Back in June of 2011, I was in Atlanta for the weekend, and as usual then, I stayed at the InterContinental Buckhead Atlanta.
That Friday evening, I decided to relax by the outside tables so that I could smoke a cigar. I had the place pretty much to myself save for one nearby table that was occupied by two gentlemen who were having an animated meeting in what I thought were British accents. As the evening advanced, other people started to join them at their table. I happened to glance their way when someone started playing a guitar.
To my surprise, I suddenly recognized that the two gentlemen at the table were Sir John Hurt and fellow actor Ray Stevenson. I later learned that they were both in town filming the Billy Bob Thornton film “Jane Manfield’s Car.” Over the next few minutes, other actors joined them outside, including Shawnee Smith and John Patrick Amedori (a terrific guitar player by the way). Ray Stevenson and I started talking, and eventually, Sir John Hurt sat down across from me, and we spent the next three hours together. He told me his favorite role was “V for Vendetta” (also one of my favorite recent movies). When I remarked how much I liked his acting in that film, he laughed and said, “You thought I was Hitler, didn’t you?”
As he and I became more at ease (by then we had deep dived into our respective personal lives and histories as well as poured several drinks), I reminded him of the 1982 Film “Partners” he did with Ryan O’Neal, more or less asking him what he was thinking when he decided to make that silly film. Almost immediately, he grew serious and glared right at me: I had obviously “hit a nerve.”
We both laughed it off and kept talking.
I stayed with them until about 3 a.m., when Ray and I headed to our rooms. As we said our “goodbyes,” Ray extended an open invitation to join them again if I returned to Atlanta during the next few weeks.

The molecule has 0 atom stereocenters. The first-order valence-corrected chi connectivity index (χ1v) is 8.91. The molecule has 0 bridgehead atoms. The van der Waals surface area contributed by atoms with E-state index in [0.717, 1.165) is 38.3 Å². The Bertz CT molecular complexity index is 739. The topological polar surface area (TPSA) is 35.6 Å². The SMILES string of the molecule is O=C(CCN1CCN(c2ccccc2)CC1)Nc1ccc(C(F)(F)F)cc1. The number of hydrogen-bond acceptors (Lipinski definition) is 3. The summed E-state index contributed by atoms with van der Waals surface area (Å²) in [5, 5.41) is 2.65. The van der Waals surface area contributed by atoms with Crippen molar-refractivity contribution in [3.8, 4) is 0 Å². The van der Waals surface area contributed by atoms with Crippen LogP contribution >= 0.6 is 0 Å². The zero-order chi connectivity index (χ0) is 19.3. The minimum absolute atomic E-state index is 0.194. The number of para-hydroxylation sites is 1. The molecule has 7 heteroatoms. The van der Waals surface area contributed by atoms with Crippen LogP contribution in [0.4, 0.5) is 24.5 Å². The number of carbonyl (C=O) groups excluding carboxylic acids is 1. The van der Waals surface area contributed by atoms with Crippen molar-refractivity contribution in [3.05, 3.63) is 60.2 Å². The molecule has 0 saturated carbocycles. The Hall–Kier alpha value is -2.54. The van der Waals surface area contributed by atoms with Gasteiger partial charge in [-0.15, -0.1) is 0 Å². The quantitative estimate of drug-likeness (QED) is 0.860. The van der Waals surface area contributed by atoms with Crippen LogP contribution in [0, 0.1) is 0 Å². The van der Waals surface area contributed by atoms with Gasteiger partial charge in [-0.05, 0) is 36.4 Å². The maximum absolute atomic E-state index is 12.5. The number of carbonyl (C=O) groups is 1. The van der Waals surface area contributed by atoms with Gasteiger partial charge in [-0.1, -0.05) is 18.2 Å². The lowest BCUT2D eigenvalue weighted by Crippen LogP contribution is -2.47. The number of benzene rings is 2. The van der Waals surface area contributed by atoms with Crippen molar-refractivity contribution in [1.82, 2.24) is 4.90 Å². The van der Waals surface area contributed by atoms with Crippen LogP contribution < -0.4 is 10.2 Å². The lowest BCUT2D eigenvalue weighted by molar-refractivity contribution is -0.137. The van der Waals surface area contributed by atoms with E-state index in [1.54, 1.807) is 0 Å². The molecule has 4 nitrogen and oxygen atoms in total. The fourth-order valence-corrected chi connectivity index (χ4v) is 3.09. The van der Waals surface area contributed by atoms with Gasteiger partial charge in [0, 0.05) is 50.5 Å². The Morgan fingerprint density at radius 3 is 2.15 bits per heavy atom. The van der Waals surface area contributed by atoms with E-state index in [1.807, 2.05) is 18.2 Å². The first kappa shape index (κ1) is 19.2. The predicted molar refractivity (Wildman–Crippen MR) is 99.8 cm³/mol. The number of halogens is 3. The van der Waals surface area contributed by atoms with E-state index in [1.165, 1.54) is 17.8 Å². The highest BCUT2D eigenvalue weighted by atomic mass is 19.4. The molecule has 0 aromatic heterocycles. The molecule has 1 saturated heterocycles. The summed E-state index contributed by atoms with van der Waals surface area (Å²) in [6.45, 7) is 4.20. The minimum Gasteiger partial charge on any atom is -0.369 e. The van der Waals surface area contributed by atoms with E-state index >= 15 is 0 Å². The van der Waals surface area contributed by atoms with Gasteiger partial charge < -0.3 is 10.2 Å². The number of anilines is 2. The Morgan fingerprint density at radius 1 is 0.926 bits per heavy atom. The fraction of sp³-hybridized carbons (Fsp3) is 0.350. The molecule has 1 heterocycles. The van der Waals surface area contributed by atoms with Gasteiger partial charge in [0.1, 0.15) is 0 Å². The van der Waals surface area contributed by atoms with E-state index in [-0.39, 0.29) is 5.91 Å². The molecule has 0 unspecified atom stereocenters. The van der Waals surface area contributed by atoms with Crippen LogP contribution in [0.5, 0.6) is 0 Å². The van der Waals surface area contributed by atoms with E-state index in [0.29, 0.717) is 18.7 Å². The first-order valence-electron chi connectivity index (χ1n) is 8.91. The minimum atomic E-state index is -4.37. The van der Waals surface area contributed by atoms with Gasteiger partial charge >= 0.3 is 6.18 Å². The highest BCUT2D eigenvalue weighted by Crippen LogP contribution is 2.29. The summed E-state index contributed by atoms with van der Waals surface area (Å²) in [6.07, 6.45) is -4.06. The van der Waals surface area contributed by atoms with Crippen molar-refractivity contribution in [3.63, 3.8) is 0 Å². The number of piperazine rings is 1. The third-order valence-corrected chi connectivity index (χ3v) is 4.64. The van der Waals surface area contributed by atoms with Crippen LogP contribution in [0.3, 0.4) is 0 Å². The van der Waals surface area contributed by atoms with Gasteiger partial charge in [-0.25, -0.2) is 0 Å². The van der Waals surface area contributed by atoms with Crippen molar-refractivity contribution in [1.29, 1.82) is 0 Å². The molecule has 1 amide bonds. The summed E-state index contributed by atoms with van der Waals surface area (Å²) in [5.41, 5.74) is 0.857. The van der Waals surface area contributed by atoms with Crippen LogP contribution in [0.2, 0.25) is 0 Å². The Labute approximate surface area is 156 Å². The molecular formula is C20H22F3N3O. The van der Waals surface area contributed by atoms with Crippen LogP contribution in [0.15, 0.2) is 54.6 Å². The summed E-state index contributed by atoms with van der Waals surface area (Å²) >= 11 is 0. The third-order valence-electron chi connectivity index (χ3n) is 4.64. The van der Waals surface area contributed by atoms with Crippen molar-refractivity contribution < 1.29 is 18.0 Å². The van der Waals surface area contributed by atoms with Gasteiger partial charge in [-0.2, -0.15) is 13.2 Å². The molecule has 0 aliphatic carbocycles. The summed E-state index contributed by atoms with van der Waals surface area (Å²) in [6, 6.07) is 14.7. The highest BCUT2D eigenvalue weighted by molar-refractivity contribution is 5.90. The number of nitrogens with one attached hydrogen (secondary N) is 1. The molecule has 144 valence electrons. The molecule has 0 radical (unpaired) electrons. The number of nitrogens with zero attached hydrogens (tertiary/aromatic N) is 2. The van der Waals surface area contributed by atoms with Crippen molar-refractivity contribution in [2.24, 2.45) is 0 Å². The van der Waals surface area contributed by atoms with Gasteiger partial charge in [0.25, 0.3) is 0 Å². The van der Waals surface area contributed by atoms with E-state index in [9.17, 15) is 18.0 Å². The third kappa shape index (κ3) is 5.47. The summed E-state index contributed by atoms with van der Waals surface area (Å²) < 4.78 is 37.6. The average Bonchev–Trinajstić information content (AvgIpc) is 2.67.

I have never been star struck. Perhaps they appreciated just having a normal evening, reminiscing about our lives and the people we loved the most. I did observe that Ray had a very special relationship with John Hurt, almost protective. While all of us were slightly inebriated by night’s end, I noticed John Hurt’s excessive chain smoking and definite love for the drink. I also observed that he coughed a lot, and noticed other signs that perhaps his health was not good. So when I read the news over the weekend that he had died from pancreatic cancer, I was not surprised. In fact, he reminded me a lot of my own father: they were both the same age, and had lived with many vices that we now know greatly affect our health.
I shall never forget the great conversation and his openness to sit with me, a stranger and fellow traveler. And yes, in “V for Vendetta,” I did think he was Hitler. But that night in Atlanta, Georgia, he was just John from England. I shall never forget that evening.
May he rest in peace.